To test our hypothesis, we used a computer-based psychophysics task to examine changes in individuals’ judgments of body shape. Nine female volunteers (age 18 - 22, height: 165.0 ± 3.5 cm, body mass: 59.9 ± 5.0 kg, BMI: 22.0 ± 2.0 kg/m2) were participants in this study, and all were naive to the purpose of the experiment. All participants were right-handed, had norm al or corrected-tonormal vision, were neurologically healthy. In the present study, we used all images of women, so we limited participant to women. A target sample size of participants was specified in advance based on previous studies in this area and our expectation that, if the main experimental effect was present, it should be observed in almost all participants, then we conducted the calculation of the optimal number of subjects using G*Power (effect size = 0.25, alpha error probability = 0.05, Power (1-beta error probability) = 0.95, number of measurements = 9) [10]. Written informed consent was obtained from each subject after they were informed about the nature of this non-invasive study and procedure. The subjects were instructed not to engage in any intense exercises on the day before and on the day of the test. They were also asked to refrain from consuming food or beverages containing caffeine for 3 hours before testing. This 3-hour break between food intake and test was specified in advance based on previous studies in this area [11]. All experiments on the subjects were conducted in strict compliance with the Declaration of Helsinki, and all procedures were carried out only when their correct understanding of this experiment was confirmed, which was approved by the Ethics Committee of Niigata University of Health and Welfare (No. 17619-150909).

2.2. Apparatus and Stimuli

The stimuli were presented on a 17-in CRT monitor (LCD172VXL; NEC, Japan) with a resolution of 1024 × 768 pixels and a refresh rate of 100 Hz. The presentation of stimuli and data collection was controlled using a computer (M8-D; NEC, Japan). The visual stimuli were generated by Psychopy [12] [13]. These stimuli comprised a fixation point, command cursors for rating, and images of the nine female figures that were randomly presented to participants. Each figure ranged in body mass index (BMI) from 18.3 to 45.4 (i.e., 18.3, 19.3, 20.9, 23.1, 26.2, 29.9, 34.3, 38.6, and 45.4) [14].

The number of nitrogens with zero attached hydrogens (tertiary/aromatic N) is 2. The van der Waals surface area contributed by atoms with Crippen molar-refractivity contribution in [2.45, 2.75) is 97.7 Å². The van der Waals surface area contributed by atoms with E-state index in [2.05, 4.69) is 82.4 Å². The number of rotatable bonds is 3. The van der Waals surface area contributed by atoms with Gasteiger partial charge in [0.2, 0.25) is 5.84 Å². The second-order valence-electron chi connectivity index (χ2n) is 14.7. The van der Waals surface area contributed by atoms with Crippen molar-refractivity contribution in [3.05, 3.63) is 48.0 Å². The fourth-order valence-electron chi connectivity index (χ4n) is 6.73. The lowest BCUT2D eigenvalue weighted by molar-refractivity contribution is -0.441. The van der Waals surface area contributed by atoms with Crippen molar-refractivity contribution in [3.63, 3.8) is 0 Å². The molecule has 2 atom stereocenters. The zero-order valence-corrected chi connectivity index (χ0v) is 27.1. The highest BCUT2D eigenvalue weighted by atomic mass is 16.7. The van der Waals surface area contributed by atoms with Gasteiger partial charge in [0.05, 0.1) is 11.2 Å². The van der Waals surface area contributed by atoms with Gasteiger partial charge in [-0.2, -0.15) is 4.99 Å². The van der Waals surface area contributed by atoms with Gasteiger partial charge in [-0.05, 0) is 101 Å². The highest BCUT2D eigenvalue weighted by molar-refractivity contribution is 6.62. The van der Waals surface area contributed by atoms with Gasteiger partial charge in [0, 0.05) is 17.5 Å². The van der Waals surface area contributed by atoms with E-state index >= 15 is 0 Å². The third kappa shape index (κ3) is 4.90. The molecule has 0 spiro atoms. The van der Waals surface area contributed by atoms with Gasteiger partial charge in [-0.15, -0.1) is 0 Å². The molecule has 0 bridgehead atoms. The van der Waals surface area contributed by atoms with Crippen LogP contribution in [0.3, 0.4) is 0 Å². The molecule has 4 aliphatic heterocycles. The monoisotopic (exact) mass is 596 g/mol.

Stimuli were presented at a viewing distance of 40 cm. The fixation point comprised two concentric rings, one small and one large, with radii of 0.24˚ and 0.47˚ of the visual angle, respectively. The luminance of each ring was 91.0 cd/m2. The command cursors were white boxes surrounding each rating value (0.95˚ × 1.89˚; 91.0 cd/m2) and the selected box was filled in white. Each stimulus was displayed on a gray background (43.5 cd/m2) in the center of the computer screen.

2.3. Procedure

The experiment was conducted in a darkened room. We created two conditions: (a) the Fasting condition and (b) the Satiety condition. In both conditions, the participants had abstained from eating, ingesting caffeinated or alcoholic beverages, and exercise for 3 h. Then, the participants drank 285 ml of water while either eating (in the Satiety condition) a 400 kcal block of solid food (80 g; 8% protein, 50% fat, and 42% carbohydrates; Calorie Mate, Otsuka Pharmaceutical Co. Ltd., Japan) or not eating anything (in the Fasting condition). All participants performed a total of 297 trials of the judgment task in each condition.